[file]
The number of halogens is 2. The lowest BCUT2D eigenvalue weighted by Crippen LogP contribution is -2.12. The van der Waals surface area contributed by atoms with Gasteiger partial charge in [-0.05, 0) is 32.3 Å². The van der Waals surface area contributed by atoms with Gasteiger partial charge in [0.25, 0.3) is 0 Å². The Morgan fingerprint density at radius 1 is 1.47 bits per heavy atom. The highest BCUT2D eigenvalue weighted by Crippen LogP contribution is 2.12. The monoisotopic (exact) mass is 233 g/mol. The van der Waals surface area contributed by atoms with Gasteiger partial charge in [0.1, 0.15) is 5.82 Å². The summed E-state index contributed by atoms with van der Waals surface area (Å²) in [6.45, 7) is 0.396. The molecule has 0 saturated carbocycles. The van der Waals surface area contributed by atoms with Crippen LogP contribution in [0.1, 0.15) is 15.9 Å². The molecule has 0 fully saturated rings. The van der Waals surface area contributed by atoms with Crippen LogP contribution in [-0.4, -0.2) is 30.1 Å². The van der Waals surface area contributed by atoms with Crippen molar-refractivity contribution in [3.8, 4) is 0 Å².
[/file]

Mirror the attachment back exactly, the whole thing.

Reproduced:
The number of halogens is 2. The lowest BCUT2D eigenvalue weighted by Crippen LogP contribution is -2.12. The van der Waals surface area contributed by atoms with Gasteiger partial charge in [-0.05, 0) is 32.3 Å². The van der Waals surface area contributed by atoms with Gasteiger partial charge in [0.25, 0.3) is 0 Å². The Morgan fingerprint density at radius 1 is 1.47 bits per heavy atom. The highest BCUT2D eigenvalue weighted by Crippen LogP contribution is 2.12. The monoisotopic (exact) mass is 233 g/mol. The van der Waals surface area contributed by atoms with Gasteiger partial charge in [0.1, 0.15) is 5.82 Å². The summed E-state index contributed by atoms with van der Waals surface area (Å²) in [6.45, 7) is 0.396. The molecule has 0 saturated carbocycles. The van der Waals surface area contributed by atoms with Crippen LogP contribution in [0.1, 0.15) is 15.9 Å². The molecule has 0 fully saturated rings. The van der Waals surface area contributed by atoms with Crippen LogP contribution in [-0.4, -0.2) is 30.1 Å². The van der Waals surface area contributed by atoms with Crippen molar-refractivity contribution in [3.8, 4) is 0 Å².